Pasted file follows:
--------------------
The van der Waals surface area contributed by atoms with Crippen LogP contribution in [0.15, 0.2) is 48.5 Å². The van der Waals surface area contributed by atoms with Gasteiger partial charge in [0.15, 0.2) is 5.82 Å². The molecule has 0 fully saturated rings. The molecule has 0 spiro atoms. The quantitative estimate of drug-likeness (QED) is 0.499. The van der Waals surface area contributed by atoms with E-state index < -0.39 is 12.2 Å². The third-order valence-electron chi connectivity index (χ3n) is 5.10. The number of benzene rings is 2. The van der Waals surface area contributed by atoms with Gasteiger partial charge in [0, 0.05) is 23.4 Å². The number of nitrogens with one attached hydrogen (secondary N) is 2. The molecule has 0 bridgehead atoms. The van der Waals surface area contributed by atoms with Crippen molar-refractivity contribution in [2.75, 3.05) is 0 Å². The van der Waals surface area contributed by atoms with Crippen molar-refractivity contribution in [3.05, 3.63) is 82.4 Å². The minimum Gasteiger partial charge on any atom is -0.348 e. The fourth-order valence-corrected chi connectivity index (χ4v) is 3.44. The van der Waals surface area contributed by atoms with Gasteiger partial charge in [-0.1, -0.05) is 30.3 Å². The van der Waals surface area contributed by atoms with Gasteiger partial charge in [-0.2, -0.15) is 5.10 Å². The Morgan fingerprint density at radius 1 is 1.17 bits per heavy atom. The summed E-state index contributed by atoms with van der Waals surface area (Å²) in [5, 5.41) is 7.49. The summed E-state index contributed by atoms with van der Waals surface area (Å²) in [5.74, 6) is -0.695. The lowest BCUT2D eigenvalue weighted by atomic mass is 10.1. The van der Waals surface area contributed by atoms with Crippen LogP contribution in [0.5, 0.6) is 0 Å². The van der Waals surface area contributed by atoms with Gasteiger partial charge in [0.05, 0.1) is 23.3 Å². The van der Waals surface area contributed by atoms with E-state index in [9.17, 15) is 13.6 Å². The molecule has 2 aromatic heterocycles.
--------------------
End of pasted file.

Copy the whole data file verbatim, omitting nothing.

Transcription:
The van der Waals surface area contributed by atoms with Crippen LogP contribution in [0.15, 0.2) is 48.5 Å². The van der Waals surface area contributed by atoms with Gasteiger partial charge in [0.15, 0.2) is 5.82 Å². The molecule has 0 fully saturated rings. The molecule has 0 spiro atoms. The quantitative estimate of drug-likeness (QED) is 0.499. The van der Waals surface area contributed by atoms with E-state index < -0.39 is 12.2 Å². The third-order valence-electron chi connectivity index (χ3n) is 5.10. The number of benzene rings is 2. The van der Waals surface area contributed by atoms with Gasteiger partial charge in [0, 0.05) is 23.4 Å². The number of nitrogens with one attached hydrogen (secondary N) is 2. The molecule has 0 bridgehead atoms. The van der Waals surface area contributed by atoms with Crippen molar-refractivity contribution in [2.75, 3.05) is 0 Å². The van der Waals surface area contributed by atoms with Crippen molar-refractivity contribution in [3.05, 3.63) is 82.4 Å². The minimum Gasteiger partial charge on any atom is -0.348 e. The fourth-order valence-corrected chi connectivity index (χ4v) is 3.44. The van der Waals surface area contributed by atoms with Gasteiger partial charge in [-0.1, -0.05) is 30.3 Å². The van der Waals surface area contributed by atoms with Gasteiger partial charge in [-0.2, -0.15) is 5.10 Å². The Morgan fingerprint density at radius 1 is 1.17 bits per heavy atom. The summed E-state index contributed by atoms with van der Waals surface area (Å²) in [5, 5.41) is 7.49. The summed E-state index contributed by atoms with van der Waals surface area (Å²) in [5.74, 6) is -0.695. The lowest BCUT2D eigenvalue weighted by atomic mass is 10.1. The van der Waals surface area contributed by atoms with Crippen LogP contribution in [0.5, 0.6) is 0 Å². The van der Waals surface area contributed by atoms with Gasteiger partial charge in [0.05, 0.1) is 23.3 Å². The van der Waals surface area contributed by atoms with E-state index in [9.17, 15) is 13.6 Å². The molecule has 2 aromatic heterocycles.